|Scrooge and the ghost of his dead partner Marley|
As I do every year, I drank deep from the well of sentiment, accompanied by a few draughts from the well of gin, and watched A CHRISTMAS CAROL starring Alastair Sim, again. In spite of my best efforts, I have become an unrepentant sentimentalist, but true sentiment resonates very deeply into our souls, as does this movie.
How do you keep Christmas? It's a question Scrooge is asked several times, and he responds in a way that many of us can relate to, "Christmas is in the habit of keeping men from doing business." And I believe that is exactly the purpose of Christmas, to keep you from doing your usual business.
How you keep Christmas tells so much about a person. Midwinter festivals and merrymaking are as old as mankind. The Romans had Saturnalia, with religious rites and feasting for seven days. Slaves were freed for the period, only cooks and bakers could work, and a mock king was elected.
The Vikings had their Yuletide in honor of Jolnir, father of the gods, and fertility rites to insure a good harvest. There was feasting and food was sacrificed to the ghosts who came back to haunt the living at this season.
There are many customs and celebrations at this time of year, because in agrarian societies, there is not as much work to be done in winter.
Christianity adopted, adapted and refined many of these traditions into their own celebrations. The movie A CHRISTMAS CAROL plumbs the depths of the Christian miracle. Four ghosts visit Scrooge and provide a Pilgrim's Progress for his lost soul to follow to redemption.
The first ghost, his dead partner, comes back in chains, the chains he made himself in life because he didn't allow his spirit to roam free in this world; it was chained to his self obsessed greed. Mankind was his business, but his spirit never rose to that realization. He is sending three ghosts to help free Scrooge from the same fate, while there is still time for him in this world.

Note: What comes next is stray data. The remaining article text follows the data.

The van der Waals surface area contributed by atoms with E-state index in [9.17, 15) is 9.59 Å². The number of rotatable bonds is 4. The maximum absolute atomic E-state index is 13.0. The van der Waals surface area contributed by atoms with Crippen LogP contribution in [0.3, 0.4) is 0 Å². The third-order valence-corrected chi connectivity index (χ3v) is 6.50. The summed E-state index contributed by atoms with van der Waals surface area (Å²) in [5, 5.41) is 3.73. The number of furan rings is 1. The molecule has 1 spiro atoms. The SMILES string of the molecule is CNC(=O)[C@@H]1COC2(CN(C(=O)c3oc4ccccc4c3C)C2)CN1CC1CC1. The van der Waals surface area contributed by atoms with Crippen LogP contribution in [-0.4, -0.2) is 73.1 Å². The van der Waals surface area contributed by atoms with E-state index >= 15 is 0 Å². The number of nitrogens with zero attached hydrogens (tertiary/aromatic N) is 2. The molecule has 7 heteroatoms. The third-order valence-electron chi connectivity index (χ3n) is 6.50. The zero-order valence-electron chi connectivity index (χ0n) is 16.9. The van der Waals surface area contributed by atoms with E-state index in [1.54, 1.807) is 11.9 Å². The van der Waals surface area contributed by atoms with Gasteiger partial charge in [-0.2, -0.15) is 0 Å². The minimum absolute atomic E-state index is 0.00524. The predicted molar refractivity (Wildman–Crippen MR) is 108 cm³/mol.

When the Ghost of Christmas Past visits Scrooge, the movie and Dickens become unmistakably Freudian. Scrooge endured tragedy when he lost his mother and sister, and his heart became captive of his financial successes. He became a miser. But the ghost revisits his past, much like a modern day therapy session, to reveal to Scrooge that he did have finer feelings for those around him until his greed turned him away from them.
The second ghost of Christmas Present arrives bearing revelry and feasting, showing that even those in poverty are warmed by the spirit of Christmas. He witnesses the happiness of Bob Cratchit's large and quite poor family. Cratchit is a man who Scrooge despises and whose happiness he cannot understand and resents as stealing money from his pocket. Here Scrooge must face the man he is. This is a bitter man who cannot keep Christmas because his heart has become hard.
He prefers his porridge without the extra bread because he won't pay for it. Here is the very essence of Christianity: to receive the blessings and the bread that is Christ's love, we must forget about the costs and open our hearts.
The third ghost of Christmas Future is one whose face we never see. He shows Scrooge the future and it is very bleak. But the event in the future that most moves Scrooge is the absence of little lame Tiny Tim by the fireside. Here, again, is another essential Christian message. Scrooge must use the wealth his talents have brought him to do good, as best as he can.
Of course, it is the riotous, mad joy of Scrooge when he wakes up Christmas morning, a new man, a man full of the spirit of generosity that is the triumphant climax of the film. He literally dances for joy and for the joy of being able to give freely, without bitterness, envy or selfish motives, to others. After that, Scrooge became "a man of whom it was always said, he knew how to keep Christmas well, if any man alive possessed the knowledge. May that be truly said of us and all of us. And so as Tiny Tim observed 'God bless us, everyone.'
So how you keep Christmas says a lot about the state of your soul. I confess to having been a Christmas hater for many years. When I met my husband, I hadn't had a Christmas tree for ten years. I felt the sentimentality was a swamp of over emotionality that I preferred to steer clear of. The incessant red and green, and happy songs and bells drove me nuts. Like Scrooge, my spirit had a lot to learn and a lot of bitterness to overcome before I could experience the joy of Christmas. Wishing you the same.